The foundation for a successful workout is laid well before breaking a sweat. Half the battle is the prep, which is why fitness experts recommend setting out all your clothes and gear ahead of time. You’re much more likely to make it to an early spin class if you have everything set out the night before, and trading happy hour for power hour is much easier when your gym bag is already packed and waiting for you in the car after work.
Speaking of gym bags: What’s in yours? It’s important to have the essentials on hand when you need them, but you don’t want to be schlepping around a bunch of unnecessary junk all day long. Of course, depending on your workout of choice, your definition of “must-have” might be different than your workout buddy’s or cubicle mate’s, but there are some basics—aside from the obvious fresh change of clothes—that warrant a permanent spot in your fitness satchel.
1. Stainless steel water bottle
Whether you’re hitting the treadmill, taking a boot camp class or pumping iron on the weight floor, proper hydration before, during and after your workout is essential to staying energized and performing at your best.
“Hydration not only lubricates your joints, but it also provides an energy boost and improves digestion, keeping you motivated and feeling good before, during and after your workouts,” personal trainer and group fitness instructor Ashley Pitt explains.
2. Healthy snacks and/or recovery bar
When heading to a workout at the end of your shift, it’s probably been at least a few hours since lunch. “Unless you're doing fasted cardio for fat loss purposes, you can usually expect to perform better in your workouts when you've had something to eat beforehand to provide you with sustained energy,” Pitt says. She recommends keeping something small in your gym bag to munch on—such as fruit, nuts or veggies with hummus—about 45 to 60 minutes before exercising.
While it’s always best to refuel with real food after a workout, a recovery bar can be a good backup for those inevitable instances when you forget or are running short on time. “Keeping a couple of bars in your bag that contain plenty of protein and carbs can save you in a pinch if you or a friend is in need,” notes running coach Kyle Kranz. Not sure which bar is best? Registered dietitians recommend watching the added sugar (aim for fewer than 20 grams) and choosing bars with about 200 to 320 calories, 10 to 25 grams of protein and 20 to 40 grams of carbohydrates.
Another option for post-workout recovery is chocolate milk. Competitive runner Jason Karp published a study on its recovery benefits. According to the results, “Chocolate milk naturally provides many of the same electrolytes that are added to commercial recovery drinks (calcium, potassium, sodium and magnesium) along with fluids to help you rehydrate. Plus, it has the right 3:1 carb-to-protein ratio scientifically shown to replenish muscle glycogen (muscle fuel) quickly.”
3. Personal hygiene items
If you’re heading straight to work after a morning gym session, your colleagues will certainly appreciate you freshening up beforehand. If you don’t have the time or facilities to take a full shower, stock your bag with cleansing wipes, deodorant and dry shampoo. It’s also a good idea to throw in a fresh microfiber towel as an alternative to gym-provided towels.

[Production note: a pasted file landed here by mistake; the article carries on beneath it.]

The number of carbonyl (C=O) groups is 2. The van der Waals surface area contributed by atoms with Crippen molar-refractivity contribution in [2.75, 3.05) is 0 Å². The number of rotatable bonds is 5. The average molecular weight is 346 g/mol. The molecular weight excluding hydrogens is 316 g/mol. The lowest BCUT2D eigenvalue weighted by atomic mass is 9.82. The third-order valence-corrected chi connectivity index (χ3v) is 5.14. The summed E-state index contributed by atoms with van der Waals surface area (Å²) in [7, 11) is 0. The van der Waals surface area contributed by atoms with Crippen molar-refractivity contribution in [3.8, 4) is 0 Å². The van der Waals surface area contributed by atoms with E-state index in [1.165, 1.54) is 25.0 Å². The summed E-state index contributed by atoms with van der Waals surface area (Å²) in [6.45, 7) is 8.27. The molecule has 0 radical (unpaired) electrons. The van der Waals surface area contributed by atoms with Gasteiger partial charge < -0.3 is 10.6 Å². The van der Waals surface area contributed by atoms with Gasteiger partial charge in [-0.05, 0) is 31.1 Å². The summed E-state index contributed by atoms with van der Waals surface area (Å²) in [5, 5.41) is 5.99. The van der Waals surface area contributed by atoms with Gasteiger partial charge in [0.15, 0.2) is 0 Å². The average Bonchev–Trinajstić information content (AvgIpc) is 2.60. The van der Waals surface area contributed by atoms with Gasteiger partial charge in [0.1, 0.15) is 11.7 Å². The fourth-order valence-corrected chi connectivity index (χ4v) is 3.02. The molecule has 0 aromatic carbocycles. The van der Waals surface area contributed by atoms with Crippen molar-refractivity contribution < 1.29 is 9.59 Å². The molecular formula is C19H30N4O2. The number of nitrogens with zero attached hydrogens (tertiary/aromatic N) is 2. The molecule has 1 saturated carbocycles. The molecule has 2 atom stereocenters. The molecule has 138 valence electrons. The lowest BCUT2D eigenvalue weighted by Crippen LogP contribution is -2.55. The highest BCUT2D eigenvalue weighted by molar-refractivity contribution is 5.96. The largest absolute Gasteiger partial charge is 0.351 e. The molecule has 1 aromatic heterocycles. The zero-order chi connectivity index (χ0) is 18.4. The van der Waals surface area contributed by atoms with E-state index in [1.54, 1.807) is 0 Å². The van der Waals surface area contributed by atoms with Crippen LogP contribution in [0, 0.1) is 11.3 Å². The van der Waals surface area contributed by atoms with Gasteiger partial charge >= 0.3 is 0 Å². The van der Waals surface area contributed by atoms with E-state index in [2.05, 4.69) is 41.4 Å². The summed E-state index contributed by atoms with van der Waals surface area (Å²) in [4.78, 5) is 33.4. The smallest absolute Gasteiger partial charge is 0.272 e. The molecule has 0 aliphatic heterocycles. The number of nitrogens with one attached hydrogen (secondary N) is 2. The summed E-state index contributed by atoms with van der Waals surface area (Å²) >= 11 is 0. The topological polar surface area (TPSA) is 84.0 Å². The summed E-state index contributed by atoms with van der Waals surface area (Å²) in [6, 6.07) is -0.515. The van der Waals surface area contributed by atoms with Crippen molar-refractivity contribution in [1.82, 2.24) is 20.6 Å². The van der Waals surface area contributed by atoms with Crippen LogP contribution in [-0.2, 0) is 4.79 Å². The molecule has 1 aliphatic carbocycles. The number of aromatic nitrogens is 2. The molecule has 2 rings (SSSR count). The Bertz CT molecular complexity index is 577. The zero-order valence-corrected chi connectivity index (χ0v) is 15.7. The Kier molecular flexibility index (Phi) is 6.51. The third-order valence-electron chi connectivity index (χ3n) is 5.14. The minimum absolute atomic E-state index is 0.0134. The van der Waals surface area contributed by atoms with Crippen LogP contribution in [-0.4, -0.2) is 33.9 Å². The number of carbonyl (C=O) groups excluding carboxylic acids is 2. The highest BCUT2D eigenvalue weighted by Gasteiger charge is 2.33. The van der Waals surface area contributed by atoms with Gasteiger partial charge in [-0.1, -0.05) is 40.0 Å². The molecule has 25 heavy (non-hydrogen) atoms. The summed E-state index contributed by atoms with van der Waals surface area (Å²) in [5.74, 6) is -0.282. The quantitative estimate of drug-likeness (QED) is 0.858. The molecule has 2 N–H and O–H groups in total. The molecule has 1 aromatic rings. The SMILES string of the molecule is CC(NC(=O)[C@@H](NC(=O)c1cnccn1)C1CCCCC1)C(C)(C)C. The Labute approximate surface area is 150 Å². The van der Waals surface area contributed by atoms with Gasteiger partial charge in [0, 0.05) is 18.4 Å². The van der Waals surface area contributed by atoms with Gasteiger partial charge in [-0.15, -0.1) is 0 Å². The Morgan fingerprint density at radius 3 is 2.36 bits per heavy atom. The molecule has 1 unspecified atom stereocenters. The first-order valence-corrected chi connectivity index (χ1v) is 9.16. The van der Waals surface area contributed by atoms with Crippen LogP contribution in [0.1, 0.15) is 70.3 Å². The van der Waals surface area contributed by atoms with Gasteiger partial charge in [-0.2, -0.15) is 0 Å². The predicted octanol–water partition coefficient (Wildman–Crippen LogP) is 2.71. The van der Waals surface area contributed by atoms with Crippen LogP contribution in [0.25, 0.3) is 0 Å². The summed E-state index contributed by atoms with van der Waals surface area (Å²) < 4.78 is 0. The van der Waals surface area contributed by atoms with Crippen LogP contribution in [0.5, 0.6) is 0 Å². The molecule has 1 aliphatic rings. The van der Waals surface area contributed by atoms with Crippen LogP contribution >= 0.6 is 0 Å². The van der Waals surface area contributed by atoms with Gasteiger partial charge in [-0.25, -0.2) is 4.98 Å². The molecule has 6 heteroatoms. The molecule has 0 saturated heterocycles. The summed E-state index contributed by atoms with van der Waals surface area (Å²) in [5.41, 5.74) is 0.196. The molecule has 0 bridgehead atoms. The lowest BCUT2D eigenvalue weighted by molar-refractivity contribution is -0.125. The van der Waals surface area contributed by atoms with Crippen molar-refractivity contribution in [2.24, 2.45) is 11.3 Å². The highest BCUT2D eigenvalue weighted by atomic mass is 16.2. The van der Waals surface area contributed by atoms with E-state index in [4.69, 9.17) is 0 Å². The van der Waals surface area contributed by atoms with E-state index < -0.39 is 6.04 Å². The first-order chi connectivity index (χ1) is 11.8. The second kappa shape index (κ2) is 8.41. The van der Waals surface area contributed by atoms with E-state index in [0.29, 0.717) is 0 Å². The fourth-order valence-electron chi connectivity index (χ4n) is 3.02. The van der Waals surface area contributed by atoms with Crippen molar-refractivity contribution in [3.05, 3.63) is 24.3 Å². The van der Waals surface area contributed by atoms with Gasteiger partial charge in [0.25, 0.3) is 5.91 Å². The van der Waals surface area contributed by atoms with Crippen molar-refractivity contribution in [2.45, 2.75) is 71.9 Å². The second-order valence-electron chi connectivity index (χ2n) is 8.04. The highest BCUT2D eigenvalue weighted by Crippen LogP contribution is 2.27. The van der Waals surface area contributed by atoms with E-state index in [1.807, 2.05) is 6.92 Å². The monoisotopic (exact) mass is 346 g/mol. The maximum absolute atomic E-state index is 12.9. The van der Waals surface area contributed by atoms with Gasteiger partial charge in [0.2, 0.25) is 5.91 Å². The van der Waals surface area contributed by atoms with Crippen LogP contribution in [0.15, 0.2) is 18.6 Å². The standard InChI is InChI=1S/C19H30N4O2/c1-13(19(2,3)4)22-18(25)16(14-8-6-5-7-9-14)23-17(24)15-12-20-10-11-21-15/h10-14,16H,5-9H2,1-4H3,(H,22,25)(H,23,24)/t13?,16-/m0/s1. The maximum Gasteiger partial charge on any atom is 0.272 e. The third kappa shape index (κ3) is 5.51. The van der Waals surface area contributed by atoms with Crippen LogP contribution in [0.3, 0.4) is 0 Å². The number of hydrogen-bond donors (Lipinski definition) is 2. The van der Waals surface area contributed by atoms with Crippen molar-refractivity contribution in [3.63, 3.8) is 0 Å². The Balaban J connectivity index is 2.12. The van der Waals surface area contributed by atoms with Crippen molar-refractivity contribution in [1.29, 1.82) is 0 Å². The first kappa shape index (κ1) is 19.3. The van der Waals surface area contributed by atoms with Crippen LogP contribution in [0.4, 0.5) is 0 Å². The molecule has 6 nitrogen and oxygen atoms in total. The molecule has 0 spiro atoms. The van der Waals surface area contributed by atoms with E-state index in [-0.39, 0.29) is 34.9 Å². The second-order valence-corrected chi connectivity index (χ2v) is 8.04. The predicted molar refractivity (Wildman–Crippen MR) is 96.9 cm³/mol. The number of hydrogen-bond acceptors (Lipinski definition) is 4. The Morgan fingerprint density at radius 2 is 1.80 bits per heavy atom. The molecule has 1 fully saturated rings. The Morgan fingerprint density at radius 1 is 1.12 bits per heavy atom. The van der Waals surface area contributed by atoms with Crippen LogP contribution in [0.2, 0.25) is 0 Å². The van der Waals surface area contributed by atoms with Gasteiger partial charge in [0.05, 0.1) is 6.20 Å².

4. Bluetooth headphones
A high-energy playlist is a surefire way to kick your motivation into high gear, but headphone cords can be annoying or even dangerous. Fitness trainer Dani Singer always brings along Bluetooth headphones, which connect wirelessly to Bluetooth-enabled smartphones so you can listen to your favorite music without a cord getting in the way.
“It’s not just for fun—research studies have shown that when individuals listen to their music of choice, their workout performance tends to improve,” Singer says. “Invest in a good pair of Bluetooth headphones—if there’s one place you’ll hate dealing with wires, it’s on the gym floor.”
5. Gym-specific shoes
Instead of wearing your workout shoes to the gym, Kranz suggests keeping them in your bag and changing when you arrive. “The gym will appreciate this because it prevents you from wearing dirty shoes into the facility, and you'll never have to show up to the gym and realize you didn't grab your trainers,” he says.
This is also a must-have if you’re heading straight to the gym from work—there’s nothing worse than arriving for spin class or a treadmill session and realizing you’ve only got a pair of dress shoes with you.
6. Lacrosse ball
Starting a workout with warm, loose muscles helps to maximize performance and prevent injury. Pitt suggests keeping a lacrosse ball in your gym bag to stretch out before exercising.
“Lacrosse balls have many uses for massaging, releasing tension and turning on your proprioception for better workouts,” she says. Pitt puts a lacrosse ball under her bare feet, stands up and rolls it from heel to toe. "You'll find that you walk taller and feel better all over your lower half just from giving yourself a foot massage, which gets the blood flowing up the legs.” If you're unfamiliar with self-myofascial release, consider setting up an appointment with a personal trainer to get tips on effective methods before trying it on your own.
7. Resistance band
For those times when it’s crowded at the gym and you can’t get a machine—or if you decide to do a non-gym workout instead—fitness trainer Jill Brown suggests packing a flat loop resistance band, which is practically weightless and takes up virtually no room in the bag. “You can break out the band and do a variety of exercises, like squats, kick-backs, clamshells and crab walks,” she notes.
8. Hand sanitizer
Even well-maintained gyms can be a breeding ground for germs, so be sure to stick some hand sanitizer in your bag so you can clean your hands after using shared equipment, such as dumbbells or weight machines.
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